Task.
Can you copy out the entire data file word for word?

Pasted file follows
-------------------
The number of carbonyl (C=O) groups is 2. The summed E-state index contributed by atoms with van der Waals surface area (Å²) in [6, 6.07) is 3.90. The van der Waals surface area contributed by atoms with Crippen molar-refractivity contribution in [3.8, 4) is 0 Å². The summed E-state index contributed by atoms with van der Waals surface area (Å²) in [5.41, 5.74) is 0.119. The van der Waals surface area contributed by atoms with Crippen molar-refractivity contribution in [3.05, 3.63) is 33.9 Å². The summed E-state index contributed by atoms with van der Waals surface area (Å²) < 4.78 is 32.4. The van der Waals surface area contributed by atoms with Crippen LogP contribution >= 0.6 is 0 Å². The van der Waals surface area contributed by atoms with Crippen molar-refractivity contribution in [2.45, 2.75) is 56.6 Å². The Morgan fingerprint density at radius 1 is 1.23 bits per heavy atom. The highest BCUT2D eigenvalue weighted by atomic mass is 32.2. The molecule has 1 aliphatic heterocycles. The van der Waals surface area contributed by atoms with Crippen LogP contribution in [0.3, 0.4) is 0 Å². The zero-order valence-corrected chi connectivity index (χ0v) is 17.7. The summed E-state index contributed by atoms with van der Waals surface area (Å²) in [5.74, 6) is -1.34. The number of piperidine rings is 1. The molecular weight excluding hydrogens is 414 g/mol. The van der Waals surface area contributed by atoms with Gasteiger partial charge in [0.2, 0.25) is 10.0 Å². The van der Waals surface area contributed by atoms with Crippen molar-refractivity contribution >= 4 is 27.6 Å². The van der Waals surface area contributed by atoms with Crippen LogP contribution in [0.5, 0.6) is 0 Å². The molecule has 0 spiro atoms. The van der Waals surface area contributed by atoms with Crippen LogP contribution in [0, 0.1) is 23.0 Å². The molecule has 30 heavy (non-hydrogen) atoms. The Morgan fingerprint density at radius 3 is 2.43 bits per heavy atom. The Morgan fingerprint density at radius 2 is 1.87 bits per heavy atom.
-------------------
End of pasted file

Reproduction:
The number of carbonyl (C=O) groups is 2. The summed E-state index contributed by atoms with van der Waals surface area (Å²) in [6, 6.07) is 3.90. The van der Waals surface area contributed by atoms with Crippen molar-refractivity contribution in [3.8, 4) is 0 Å². The summed E-state index contributed by atoms with van der Waals surface area (Å²) in [5.41, 5.74) is 0.119. The van der Waals surface area contributed by atoms with Crippen molar-refractivity contribution in [3.05, 3.63) is 33.9 Å². The summed E-state index contributed by atoms with van der Waals surface area (Å²) < 4.78 is 32.4. The van der Waals surface area contributed by atoms with Crippen LogP contribution >= 0.6 is 0 Å². The van der Waals surface area contributed by atoms with Crippen molar-refractivity contribution in [2.45, 2.75) is 56.6 Å². The Morgan fingerprint density at radius 1 is 1.23 bits per heavy atom. The highest BCUT2D eigenvalue weighted by atomic mass is 32.2. The molecule has 1 aliphatic heterocycles. The van der Waals surface area contributed by atoms with Crippen LogP contribution in [0.3, 0.4) is 0 Å². The zero-order valence-corrected chi connectivity index (χ0v) is 17.7. The summed E-state index contributed by atoms with van der Waals surface area (Å²) in [5.74, 6) is -1.34. The number of piperidine rings is 1. The molecular weight excluding hydrogens is 414 g/mol. The van der Waals surface area contributed by atoms with Gasteiger partial charge in [0.2, 0.25) is 10.0 Å². The van der Waals surface area contributed by atoms with Crippen molar-refractivity contribution >= 4 is 27.6 Å². The van der Waals surface area contributed by atoms with Crippen LogP contribution in [0.5, 0.6) is 0 Å². The molecule has 0 spiro atoms. The van der Waals surface area contributed by atoms with Crippen LogP contribution in [0, 0.1) is 23.0 Å². The molecule has 30 heavy (non-hydrogen) atoms. The Morgan fingerprint density at radius 3 is 2.43 bits per heavy atom. The Morgan fingerprint density at radius 2 is 1.87 bits per heavy atom.